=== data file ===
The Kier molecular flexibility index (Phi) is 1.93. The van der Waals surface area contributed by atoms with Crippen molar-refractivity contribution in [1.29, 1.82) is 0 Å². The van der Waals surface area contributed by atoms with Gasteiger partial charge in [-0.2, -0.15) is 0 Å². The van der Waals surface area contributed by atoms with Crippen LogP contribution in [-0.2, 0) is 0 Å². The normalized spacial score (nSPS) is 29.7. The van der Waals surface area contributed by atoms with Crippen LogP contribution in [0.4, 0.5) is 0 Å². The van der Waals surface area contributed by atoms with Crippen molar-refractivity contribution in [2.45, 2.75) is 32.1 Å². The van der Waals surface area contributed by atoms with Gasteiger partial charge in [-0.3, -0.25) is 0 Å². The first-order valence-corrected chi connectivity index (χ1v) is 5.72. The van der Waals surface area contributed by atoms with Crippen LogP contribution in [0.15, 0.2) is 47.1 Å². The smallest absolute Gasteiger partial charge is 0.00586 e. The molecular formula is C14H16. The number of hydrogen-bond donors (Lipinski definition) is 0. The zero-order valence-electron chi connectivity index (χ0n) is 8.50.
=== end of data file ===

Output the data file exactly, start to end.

The Kier molecular flexibility index (Phi) is 1.93. The van der Waals surface area contributed by atoms with Crippen molar-refractivity contribution in [1.29, 1.82) is 0 Å². The van der Waals surface area contributed by atoms with Gasteiger partial charge in [-0.2, -0.15) is 0 Å². The van der Waals surface area contributed by atoms with Crippen LogP contribution in [-0.2, 0) is 0 Å². The normalized spacial score (nSPS) is 29.7. The van der Waals surface area contributed by atoms with Crippen LogP contribution in [0.4, 0.5) is 0 Å². The van der Waals surface area contributed by atoms with Crippen molar-refractivity contribution in [2.45, 2.75) is 32.1 Å². The van der Waals surface area contributed by atoms with Gasteiger partial charge in [-0.3, -0.25) is 0 Å². The first-order valence-corrected chi connectivity index (χ1v) is 5.72. The van der Waals surface area contributed by atoms with Crippen LogP contribution in [0.15, 0.2) is 47.1 Å². The smallest absolute Gasteiger partial charge is 0.00586 e. The molecular formula is C14H16. The number of hydrogen-bond donors (Lipinski definition) is 0. The zero-order valence-electron chi connectivity index (χ0n) is 8.50.